Jesus suffered.  Jesus experienced real loss.  On the cross he suffered and lost everything for your sake because he loves you more than he loves himself.  On the cross Jesus suffered pain he never could have imagined and was left hanging there alone in the ashes of human sin.  Jesus is able to sympathize with your weakness, and he understands and cares about the suffering in your life.

And when it comes to suffering for sin, Jesus has already done it, once for all.

There is a common notion even among Christians that the suffering in our lives is punishment from God for our sins.  Several years ago when I was serving at another church, a member of the congregation asked if he could talk with me.  He was in his fifties, one of the kindest and funniest people I knew, the kind of person who is the life of the party.  But in my office he began describing how miserable his marriage was, and how bad it had been for a long time.  Then he began telling me about his wild past as a young man in his twenties and that he was convinced that his miserable marriage was punishment from God for the sins of his youth.

But it wasn’t. Yes, sin has consequences, and yes, we have to deal with the consequences and collateral damage of our mistakes.  Everyone in this room knows the reality of that.  But the suffering in our lives is not God’s punishment for our sins.  Jesus suffered for sins once for all.  When it comes to suffering punishment for sin, Jesus has already done it.  The late biblical scholar Raymond Brown puts it this way:

“When Christ took our sins to his cross, he took upon himself the penalty and punishment due to us because of them…All this has already been achieved for us in the unrepeatable sacrifice of Christ at his cross…It is his finished work.  We cannot add to it by our works; we can only trust in it by his grace” (Raymond Brown, The Message of Hebrews, p. 173).

In other words, Christ died for your sins.  The end.

This means that when it comes to God, you have been completely forgiven, you have a clear slate.  In his Grammy-nominated song, “Square One” (from the 2005 film Elizabethtown) Tom Petty sings:

Square one, my slate is clear
Rest your head on me my dear
It took a world of trouble

It took a world of tears
It took a long time to get back here

When Jesus suffered on the cross he took both the “world of trouble” and the “world of tears” upon himself; and because of his once for all death, your slate is clear, you can rest your head.

And you can forgive yourself too… of course this is easier said than done, as the Sons of Bill sing, “God forgives you for all that you’ve done but it’s forgiving yourself that’s the hardest of all” (from the song “Metaphysical Gingham Gown” on the album A Far Cry from Freedom, 2006).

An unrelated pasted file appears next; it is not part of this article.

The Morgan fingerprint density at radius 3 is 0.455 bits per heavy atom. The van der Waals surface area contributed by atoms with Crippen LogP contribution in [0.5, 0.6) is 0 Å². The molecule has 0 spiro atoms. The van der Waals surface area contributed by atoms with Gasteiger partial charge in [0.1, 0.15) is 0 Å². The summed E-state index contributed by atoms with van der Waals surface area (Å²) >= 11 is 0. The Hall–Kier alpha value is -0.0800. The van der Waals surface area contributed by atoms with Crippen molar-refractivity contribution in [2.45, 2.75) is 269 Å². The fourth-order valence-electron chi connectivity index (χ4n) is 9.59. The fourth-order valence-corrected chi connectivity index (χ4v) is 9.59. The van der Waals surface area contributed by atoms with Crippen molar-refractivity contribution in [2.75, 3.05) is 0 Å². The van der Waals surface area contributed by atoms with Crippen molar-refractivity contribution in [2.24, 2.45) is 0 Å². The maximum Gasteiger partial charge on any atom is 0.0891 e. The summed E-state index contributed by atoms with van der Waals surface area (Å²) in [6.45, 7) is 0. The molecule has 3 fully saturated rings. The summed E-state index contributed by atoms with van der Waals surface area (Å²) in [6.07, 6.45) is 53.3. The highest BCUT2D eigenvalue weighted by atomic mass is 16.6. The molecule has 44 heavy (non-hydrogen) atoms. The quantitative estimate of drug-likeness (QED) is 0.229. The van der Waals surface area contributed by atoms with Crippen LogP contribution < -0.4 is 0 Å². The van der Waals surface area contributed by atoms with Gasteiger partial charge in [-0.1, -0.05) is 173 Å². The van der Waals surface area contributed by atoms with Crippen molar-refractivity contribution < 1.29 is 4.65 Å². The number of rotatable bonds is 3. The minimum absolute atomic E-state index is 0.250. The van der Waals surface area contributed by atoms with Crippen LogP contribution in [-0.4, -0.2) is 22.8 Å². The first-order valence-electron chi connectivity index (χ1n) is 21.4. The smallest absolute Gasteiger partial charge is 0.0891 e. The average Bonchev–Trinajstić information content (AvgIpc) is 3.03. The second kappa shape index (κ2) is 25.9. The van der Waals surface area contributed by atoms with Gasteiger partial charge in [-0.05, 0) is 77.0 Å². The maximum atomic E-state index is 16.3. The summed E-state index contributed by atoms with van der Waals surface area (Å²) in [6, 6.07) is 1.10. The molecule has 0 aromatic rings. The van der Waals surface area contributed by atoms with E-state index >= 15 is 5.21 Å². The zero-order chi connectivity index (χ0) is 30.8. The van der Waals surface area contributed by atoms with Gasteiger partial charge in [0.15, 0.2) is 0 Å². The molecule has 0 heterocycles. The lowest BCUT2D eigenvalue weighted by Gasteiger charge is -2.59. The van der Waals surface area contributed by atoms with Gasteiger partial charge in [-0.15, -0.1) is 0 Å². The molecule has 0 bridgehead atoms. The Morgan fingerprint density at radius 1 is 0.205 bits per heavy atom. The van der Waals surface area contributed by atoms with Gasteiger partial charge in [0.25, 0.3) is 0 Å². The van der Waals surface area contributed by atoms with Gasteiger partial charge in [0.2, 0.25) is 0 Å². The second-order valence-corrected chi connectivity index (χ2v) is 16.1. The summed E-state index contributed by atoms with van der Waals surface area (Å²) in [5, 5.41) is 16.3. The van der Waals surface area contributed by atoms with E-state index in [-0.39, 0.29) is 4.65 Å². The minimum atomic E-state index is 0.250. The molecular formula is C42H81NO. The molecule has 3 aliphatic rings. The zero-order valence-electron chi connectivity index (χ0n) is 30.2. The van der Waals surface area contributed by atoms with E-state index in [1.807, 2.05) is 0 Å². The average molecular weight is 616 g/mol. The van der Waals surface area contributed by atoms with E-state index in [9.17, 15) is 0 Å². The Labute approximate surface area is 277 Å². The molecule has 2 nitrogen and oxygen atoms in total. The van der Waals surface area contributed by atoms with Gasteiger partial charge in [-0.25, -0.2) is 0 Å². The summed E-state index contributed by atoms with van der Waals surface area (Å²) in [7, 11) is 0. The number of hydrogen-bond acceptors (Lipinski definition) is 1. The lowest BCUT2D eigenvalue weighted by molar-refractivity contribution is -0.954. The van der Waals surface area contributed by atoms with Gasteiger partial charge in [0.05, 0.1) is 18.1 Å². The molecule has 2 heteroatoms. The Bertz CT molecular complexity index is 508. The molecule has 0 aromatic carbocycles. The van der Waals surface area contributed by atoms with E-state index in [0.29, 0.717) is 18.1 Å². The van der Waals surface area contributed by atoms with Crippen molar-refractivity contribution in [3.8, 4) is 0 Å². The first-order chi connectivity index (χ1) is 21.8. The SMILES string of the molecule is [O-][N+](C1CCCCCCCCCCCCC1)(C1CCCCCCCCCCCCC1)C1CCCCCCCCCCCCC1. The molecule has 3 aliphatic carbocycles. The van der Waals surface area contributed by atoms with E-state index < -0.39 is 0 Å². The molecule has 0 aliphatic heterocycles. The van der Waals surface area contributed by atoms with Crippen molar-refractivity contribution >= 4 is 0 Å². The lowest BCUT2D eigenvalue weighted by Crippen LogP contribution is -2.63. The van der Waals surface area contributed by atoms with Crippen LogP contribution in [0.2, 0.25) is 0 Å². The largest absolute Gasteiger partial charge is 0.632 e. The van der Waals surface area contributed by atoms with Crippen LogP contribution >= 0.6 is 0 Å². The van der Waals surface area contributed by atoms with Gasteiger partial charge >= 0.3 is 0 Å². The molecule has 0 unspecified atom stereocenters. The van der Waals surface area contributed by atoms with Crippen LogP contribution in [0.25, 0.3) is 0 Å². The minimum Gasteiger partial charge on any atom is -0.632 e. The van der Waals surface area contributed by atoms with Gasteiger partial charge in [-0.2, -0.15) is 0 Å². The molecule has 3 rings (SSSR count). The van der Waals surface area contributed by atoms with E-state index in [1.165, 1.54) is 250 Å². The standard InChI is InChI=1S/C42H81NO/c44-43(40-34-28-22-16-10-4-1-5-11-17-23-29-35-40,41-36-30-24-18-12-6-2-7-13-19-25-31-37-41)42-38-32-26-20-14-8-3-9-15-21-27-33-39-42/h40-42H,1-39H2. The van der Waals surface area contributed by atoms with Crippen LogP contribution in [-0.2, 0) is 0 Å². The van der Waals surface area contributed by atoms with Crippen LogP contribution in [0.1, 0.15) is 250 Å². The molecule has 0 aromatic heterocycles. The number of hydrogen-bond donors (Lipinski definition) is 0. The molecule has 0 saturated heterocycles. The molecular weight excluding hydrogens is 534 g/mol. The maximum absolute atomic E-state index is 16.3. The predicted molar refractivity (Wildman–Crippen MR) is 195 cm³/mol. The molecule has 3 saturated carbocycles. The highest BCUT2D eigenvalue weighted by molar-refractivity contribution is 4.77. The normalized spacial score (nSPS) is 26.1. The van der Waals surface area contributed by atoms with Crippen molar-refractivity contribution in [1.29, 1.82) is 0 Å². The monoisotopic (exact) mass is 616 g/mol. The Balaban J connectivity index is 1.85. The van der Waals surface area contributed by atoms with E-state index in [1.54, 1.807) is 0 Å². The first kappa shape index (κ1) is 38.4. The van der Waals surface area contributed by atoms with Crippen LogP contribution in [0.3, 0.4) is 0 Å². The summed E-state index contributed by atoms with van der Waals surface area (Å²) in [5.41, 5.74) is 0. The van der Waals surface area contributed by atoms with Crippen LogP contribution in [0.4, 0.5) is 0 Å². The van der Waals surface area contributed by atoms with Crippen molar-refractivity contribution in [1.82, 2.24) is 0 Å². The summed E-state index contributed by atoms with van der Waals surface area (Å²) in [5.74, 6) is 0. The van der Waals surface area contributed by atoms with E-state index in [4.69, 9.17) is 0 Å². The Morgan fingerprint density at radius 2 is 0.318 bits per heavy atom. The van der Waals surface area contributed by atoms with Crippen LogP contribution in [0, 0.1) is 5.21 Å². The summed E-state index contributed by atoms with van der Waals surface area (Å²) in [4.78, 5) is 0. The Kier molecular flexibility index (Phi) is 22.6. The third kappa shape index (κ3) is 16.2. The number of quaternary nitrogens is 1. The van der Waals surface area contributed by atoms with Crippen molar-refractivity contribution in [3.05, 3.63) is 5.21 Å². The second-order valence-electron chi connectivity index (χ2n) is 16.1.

In his book Tuesdays with Morrie (1997), Mitch Albom recounts the life-changing conversations he had with Morrie Schwartz, his sociology professor at Brandeis University who had had a major impact on his life, who at age 78 was dying of Lou Gehrig’s disease.  On fourteen different Tuesday’s Mitch flew from Michigan to Massachusetts to spend time with Morrie.  As Morrie neared the end of his life he spoke to Mitch about the importance of forgiving yourself:

“Forgive yourself before you die…It’s not just other people we need to forgive, Mitch.  We also need to forgive ourselves.”  Ourselves?  “Yes.  For all the things we didn’t do.  All the things we should have done.  You can’t get stuck on the regrets of what should have happened.  That doesn’t help you when you get to where I am… I always wished I had done more with my work; I wished I had written more books.  I used to beat myself up over it.  Now I see that never did any good…Forgive yourself.  Forgive others.  Don’t wait, Mitch.  Not everyone gets the time I’m getting.  Not everyone is as lucky” (164-167)

So what about you today?

Perhaps you are overwhelmed with some monotonous “year after year” struggle in your life, running over the same old ground, finding the same old fears.

Or perhaps you’re in the midst of some kind of intense suffering and you wonder if it’s God punishing you for your sins.

Or perhaps you believe God has forgiven you, but you’ve never forgiven yourself.

The good news of the gospel is that Jesus suffered for your sins, once for all.  You are forgiven—as Jesus uttered upon his death on the cross: “It is finished.”

You can trust in it by his grace.  Your slate is clear.

Christ died for your sins.  The end.

Amen.

Bible References

  • Hebrews 9:24 - 28